, I am not sure how they can keep pathogens out of our food if manure is indeed in the air and I also wonder how the farms in this region become “Certified Organic”. USDA Certified Organic food must not come in contact with fresh manure within 120 days of being harvested. The food harvested in California’s Central Valley will have a “manure particles”, that are coming from the air, so manure must be coming in contact with the food as it is being harvested. We make it a practice to spread fresh manure into our fields in the fall of the year prior to that field being planted early spring. Our spinach, grown here on our farm is still healthy, even though critters such as rabbits, deer, cats, dogs, rats and mice might wander across our spinach patch. Not to mention, only perhaps 80 families per week might eat our spinach while it is in season, so if some rat or mouse spread a disease, we would not make most of the country sick because we are not shipping across the country.
So act on food safety today and purchase your food locally from our highly diversified farms here in Western North Carolina by joining a CSA or shopping at area tailgate markets!
Our Valentines Day Celebration complete with gnocchi, steamed spinach and steamed sweet potatoes. Is it right for two individuals to eat a half pound of spinach at a meal? We did and love it! Our gnocchi, made with German Butterball potatoes, were melt-in-your mouth deliciousness.
Just a few ingredients commonly used in our meals this time of the year (used weekly). We made Aloo Saak which is an asian indian dish. Along with this we had homemade Naan and rice. We are proud that 80% of our food is what we have grown and raised.
2500 Strawberry plants to weed! One would think that weeds don't grow during the winter. Henbit and chickweed flourish in the winter so we must remove these weeds from around each strawberry plant. We probably have this issue because we use landscape fabric as our weed barrier, which is used for several years, rather than disposable plastic.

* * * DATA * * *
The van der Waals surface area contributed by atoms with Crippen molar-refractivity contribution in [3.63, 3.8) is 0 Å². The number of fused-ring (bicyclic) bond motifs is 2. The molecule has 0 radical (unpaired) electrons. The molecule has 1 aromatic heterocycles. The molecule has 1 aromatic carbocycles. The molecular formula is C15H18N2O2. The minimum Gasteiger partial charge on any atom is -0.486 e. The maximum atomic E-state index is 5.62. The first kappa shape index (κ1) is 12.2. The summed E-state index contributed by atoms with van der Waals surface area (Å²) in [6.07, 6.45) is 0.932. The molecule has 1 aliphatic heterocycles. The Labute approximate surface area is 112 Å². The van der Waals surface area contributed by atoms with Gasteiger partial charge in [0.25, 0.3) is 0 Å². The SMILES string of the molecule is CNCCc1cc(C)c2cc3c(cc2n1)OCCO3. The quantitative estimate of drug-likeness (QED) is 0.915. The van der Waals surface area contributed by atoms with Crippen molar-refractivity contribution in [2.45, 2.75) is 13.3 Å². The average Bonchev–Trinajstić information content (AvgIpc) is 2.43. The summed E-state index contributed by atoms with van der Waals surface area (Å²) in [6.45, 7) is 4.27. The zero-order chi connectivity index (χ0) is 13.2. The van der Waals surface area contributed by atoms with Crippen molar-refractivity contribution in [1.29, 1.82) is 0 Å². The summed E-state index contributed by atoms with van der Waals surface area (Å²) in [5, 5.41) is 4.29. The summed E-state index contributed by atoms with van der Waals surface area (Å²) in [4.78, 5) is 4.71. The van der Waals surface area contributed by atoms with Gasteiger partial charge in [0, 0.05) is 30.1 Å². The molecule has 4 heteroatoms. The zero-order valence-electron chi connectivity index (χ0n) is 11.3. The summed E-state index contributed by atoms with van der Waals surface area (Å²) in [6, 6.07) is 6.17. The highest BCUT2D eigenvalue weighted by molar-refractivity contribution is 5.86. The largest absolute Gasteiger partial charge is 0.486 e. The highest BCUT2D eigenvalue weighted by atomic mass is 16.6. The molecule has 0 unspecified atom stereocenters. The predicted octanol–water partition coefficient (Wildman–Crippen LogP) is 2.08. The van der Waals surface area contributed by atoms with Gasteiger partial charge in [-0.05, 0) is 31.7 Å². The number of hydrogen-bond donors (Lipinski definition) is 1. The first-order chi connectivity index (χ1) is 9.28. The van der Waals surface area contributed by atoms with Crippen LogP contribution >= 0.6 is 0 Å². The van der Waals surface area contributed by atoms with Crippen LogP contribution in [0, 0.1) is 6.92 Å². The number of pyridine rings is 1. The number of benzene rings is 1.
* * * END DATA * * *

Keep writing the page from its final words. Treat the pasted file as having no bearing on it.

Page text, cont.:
Do you see a strawberry plant in this hole? Normally we weed our strawberries late January or early February; however, we must make a note to begin weeding in December. We think because of global warming (warmer winters) the weeds are growing much faster throughout the winter.
This strawberry plant has been freed from the henbit! This is the strawberry plant in the previous photograph. It makes you think that nothing so sweet as strawberries come free and requires patience and work. Hopefully come spring our patience and work will pay off.
Production note to self: Weed strawberries mid December because the weeds are growing much faster earlier in the winter. It took 25 hours to weed all strawberries which was completed 2/11/2013.
Michael Pollan is one of my favorite food writers so I am posting a link to articles of his that are extremely thoughtful and worth re-reading from time to time.
With Health Care Reform underway I think the below article is worth re-reading:
Farmer in Chief
Below is a great article in support of a decentralized food system. Safety begins by knowing your farmer not by regulating all the small farms making it impraticale for them to stay in business. If we regulate our small farms to death, we will end up putting them out of business, only to be left with a centralized food system.
The Vegetable-Industrial Complex
Soon to pass is the S 510 FDA Food Safety Modernization Act. It is important that we call our senators to request amendments to the bill so that it does not negatively impact our small farms. Such amendments might be: (1) Farms earning under $250,000 annually be exculded from on farm inspections (2) Assist small farms in implementing a “Food Safety Plan” (3) Allow for working dogs/wild animals (birds, racoons, ground hogs, deer, etc) without negatively impacting the food safety rating.
Read Carolina Farm Stewardship Association’s response
Letter with some good suggestions when calling your senators in regards to amendments to the bill